When first learning to snowboard, the two main tricks you can follow will be the method and the boardslide. The method is a simple trick where the rider uses their body weight and transfers it from foot to foot during a ride. This causes the board to rotate in between each set of switches.
The boardslide is also a great addition to any beginner-level rider’s trick arsenal when tackling the slopes. It is a series of fakies (or “switch-foot”) that are done in rapid succession until you match up with your original stance.
Well, that’s what we’re here for today – we’ll cover how to boardslide on a snowboard!
Step 1 – Choose a low incline for your first boardslide, with a flat transition on top and bottom.
If this is your first time, you’ll want to try it on a small box. We recommend a 4-footer or even just a flat box. In fact, if you can find one with a flat top and bottom (no gap), you won’t even have to jump!
This will give you the confidence and knowledge of where to put your body while sliding without worrying about jumping or landing. You should probably start with a low box—unless you’ve already done frontside boardslides on rails and feel confident in your abilities.
Step 2 – Ride into the box with your weight balanced over the nose of your snowboard.
Imagine a ski lift. Now imagine riding the chairlift and it suddenly stops. What do you think would happen? You’d land on your nose! The same thing happens when you’re trying to boardslide, so make sure your weight is centered over the nose of your snowboard. This will help you keep your knees bent and prevent injury. Keeping your gaze slightly forward (not all the way up) will also help you with balance and control as you ride into the box.
As you ride into the box, be sure to use proper edging techniques to boardslide without losing speed or falling off on impact with icy snow conditions or if there’s ice buildup underneath ramps/boxes/rails in general when hitting them at high speeds due to momentum or gravity pulling on your body weight while trying to perform tricks (especially spins). One easy way out here could be by using anti-friction waxes like P-tex, which can provide some protection against sliding off due to friction between edges of snowboards against hard surfaces such as concrete slabs covered with frozen water crystals (otherwise known as ice).”
Step 3 – Spot the transition with your eyes and turn your head toward it.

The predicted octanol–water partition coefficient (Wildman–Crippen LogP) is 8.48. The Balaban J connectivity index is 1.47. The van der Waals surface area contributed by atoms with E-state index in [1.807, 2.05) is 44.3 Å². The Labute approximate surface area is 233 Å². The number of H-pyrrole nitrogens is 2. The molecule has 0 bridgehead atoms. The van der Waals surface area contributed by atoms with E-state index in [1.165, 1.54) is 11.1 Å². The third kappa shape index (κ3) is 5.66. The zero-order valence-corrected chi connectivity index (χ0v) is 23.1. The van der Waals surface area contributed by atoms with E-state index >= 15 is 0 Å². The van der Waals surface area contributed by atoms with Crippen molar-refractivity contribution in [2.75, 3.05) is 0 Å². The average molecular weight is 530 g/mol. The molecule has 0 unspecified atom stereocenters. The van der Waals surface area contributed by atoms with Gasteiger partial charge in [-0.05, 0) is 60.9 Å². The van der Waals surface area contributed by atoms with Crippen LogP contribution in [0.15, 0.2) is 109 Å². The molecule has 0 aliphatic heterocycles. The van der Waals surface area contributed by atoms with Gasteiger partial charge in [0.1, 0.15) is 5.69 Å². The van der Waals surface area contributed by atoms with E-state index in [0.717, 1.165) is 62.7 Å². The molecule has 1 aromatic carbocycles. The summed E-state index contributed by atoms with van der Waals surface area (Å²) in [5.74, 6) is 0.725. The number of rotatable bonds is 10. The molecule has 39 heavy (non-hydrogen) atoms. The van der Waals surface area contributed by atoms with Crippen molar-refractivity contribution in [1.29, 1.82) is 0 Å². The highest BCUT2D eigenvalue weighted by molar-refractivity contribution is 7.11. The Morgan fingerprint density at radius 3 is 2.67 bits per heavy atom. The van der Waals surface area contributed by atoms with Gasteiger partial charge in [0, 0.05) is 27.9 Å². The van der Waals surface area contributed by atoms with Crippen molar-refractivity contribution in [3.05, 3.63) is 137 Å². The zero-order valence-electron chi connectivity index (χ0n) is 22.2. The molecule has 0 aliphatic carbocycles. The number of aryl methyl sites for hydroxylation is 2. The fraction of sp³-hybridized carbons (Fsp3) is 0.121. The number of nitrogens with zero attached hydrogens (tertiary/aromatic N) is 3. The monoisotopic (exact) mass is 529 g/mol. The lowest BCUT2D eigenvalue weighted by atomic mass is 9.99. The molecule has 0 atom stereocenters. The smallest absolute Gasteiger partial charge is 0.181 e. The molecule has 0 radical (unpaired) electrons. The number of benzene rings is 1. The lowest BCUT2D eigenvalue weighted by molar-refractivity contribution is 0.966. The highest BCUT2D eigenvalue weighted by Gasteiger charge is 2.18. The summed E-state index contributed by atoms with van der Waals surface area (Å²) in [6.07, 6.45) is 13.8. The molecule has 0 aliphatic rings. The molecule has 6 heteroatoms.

Spot the transition with your eyes and turn your head toward it. This will help you maintain balance. Looking at the transition is a lot like looking where you want to go when going for a ride on a bike with training wheels: If you look at the end of the box, that’s where your snowboard is going to take you. You’ll also be able to get a better grip on what speed you need to approach at.
Step 4 – Pop off of your rear leg and press forward to turn the nose toward the lip at the end of the box.
As you approach the box, your stance should be centered, but as you make contact with the lip of the box and pop off of your rear leg, shift your weight to it. This will help you get enough air. Pop up and turn the nose toward the lip at the end of the box—this is key for getting speed to land on a flat bottom. It helps to keep your arms out for balance, but don’t look down!
Quickly move your rear leg forward in order to line up with your front leg on landing.
Step 5 – Bring your knees together and straighten them as you land.
Finally, as you land, straighten your legs, and bend them slightly to absorb the impact. As you do this, keep your arms out to the sides so that they can help your balance.
Again, exactly how much you lean forward or backward depends on what feels comfortable for you. Some snowboarders like to land with their back foot first; others prefer landing with their front foot first. Some people even like landing with both feet at once. Experiment with all three approaches until you find one that works for you.
Our Final Thoughts
I’ve found that boarding is all about patience and practice, so if you’re attempting to boardslide for the first time, don’t give up if you try it a few times and don’t stick it! It’s not easy, but with some practice, you’ll be able to pull it off and look like a pro.
If you came to learn about how to boardslide on a snowboard, the first step is building confidence. Boardsliding is actually easier than it looks—you just need to build up your nerve, especially because of the height of the object you’re sliding down (a box) and the hardness of the material (snow). If you can get past that fear, lots of progress will come quickly.